reports from Lisbon
Unforgettable, Wayne Riley certainly is. A self-confessed retired wild colonial boy, he might be, but late last Sunday night in Dubai airport he was in an emotional state over Australia's defeat by Sri Lanka in the cricket World Cup.
It is the 33-year-old Australian's wish, however, to be remembered as a prolific winner. Riley has won four times on his home tour, including his national Open, and last year made the big breakthrough in Europe. His victory in the Scottish Open at Carnoustie was a class example of front running, and his two-shot win in the Portuguese Open at Aroeira yesterday was another.
Some years ago a certain hot-headedness would have boiled over. On Saturday, Riley held a seven-shot lead before seeing it cut to two by the end of the day. Yesterday, he was only one in front of Martin Gates after a bogey at the eighth. The response said it all. Fifteen feet away in two at the par-5 ninth, he holed the putt for an eagle, and birdied the next, also a par-5.
Mark Davis also got within one shot after 17 but promptly missed the green at the last and failed to get up and down from a bunker. The Essex man's 67 tied him for second place with Gates, who shot a 70 to record his best finish on tour.
"It is tough leading for so long and I felt I needed to keep attacking," said Riley, who closed with a 70 for 13 under. "This is my sixth win and things are starting to happen for me at a nice time. I really do put those trophies on the mantelpiece."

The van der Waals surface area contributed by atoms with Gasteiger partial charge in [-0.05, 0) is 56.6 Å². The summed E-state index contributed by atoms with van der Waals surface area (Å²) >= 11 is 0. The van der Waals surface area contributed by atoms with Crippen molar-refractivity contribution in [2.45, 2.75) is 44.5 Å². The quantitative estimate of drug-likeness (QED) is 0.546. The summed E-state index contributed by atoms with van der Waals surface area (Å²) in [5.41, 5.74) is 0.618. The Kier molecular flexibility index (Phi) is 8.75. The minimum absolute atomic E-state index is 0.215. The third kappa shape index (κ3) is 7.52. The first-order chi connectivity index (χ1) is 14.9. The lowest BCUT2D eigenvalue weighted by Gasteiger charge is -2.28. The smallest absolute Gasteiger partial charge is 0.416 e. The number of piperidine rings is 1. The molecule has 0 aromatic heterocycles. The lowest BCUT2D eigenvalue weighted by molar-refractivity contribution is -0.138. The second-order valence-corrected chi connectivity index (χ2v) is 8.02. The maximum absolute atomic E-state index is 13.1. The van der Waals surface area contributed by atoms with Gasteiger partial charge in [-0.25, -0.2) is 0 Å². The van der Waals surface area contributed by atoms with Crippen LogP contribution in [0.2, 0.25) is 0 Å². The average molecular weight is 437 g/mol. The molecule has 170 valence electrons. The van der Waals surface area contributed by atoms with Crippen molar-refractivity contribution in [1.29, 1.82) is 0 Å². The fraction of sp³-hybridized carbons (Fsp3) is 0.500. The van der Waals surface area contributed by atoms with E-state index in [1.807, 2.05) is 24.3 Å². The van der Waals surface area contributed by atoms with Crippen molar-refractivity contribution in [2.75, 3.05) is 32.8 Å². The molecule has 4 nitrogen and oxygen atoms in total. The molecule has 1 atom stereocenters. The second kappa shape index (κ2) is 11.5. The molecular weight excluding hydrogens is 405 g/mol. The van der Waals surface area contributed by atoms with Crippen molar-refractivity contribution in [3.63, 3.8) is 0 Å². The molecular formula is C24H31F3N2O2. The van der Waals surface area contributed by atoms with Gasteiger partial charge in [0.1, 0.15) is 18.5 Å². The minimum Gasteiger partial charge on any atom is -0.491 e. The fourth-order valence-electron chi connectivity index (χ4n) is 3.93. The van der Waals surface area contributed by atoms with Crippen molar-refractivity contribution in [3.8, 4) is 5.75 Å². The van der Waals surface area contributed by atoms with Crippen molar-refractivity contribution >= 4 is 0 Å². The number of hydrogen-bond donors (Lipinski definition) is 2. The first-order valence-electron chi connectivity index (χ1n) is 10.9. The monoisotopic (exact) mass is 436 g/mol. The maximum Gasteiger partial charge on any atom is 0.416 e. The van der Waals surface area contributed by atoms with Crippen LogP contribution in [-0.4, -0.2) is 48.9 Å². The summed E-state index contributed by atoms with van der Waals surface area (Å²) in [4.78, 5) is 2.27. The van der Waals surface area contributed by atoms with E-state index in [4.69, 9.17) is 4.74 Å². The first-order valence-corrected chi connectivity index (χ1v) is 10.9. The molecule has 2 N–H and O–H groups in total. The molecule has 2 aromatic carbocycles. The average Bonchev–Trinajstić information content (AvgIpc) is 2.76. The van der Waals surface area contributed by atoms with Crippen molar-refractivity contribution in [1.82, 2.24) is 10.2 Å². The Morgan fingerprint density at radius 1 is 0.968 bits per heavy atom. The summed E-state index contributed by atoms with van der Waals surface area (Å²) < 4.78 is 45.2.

A morning thunderstorm caused a delay of three hours and 10 minutes, during which further play looked unlikely. "So many guys were shaking me by the hand, but I wanted to play, whether I won or lost," Riley said. "In our profession, we play over 72 holes. I didn't want to win over three rounds because that gets remembered."
The break failed to interrupt Barry Lane's concentration as he equalled Klas Eriksson's course record 63 of three days previously to finish joint fourth. Lane birdied nine out of 11 holes from the sixth and missed eagle putts of 15 feet and four feet at the par-fives 10th and 15th, and for birdie from 15 feet at 12, eight feet at 17 and just two feet at the last.
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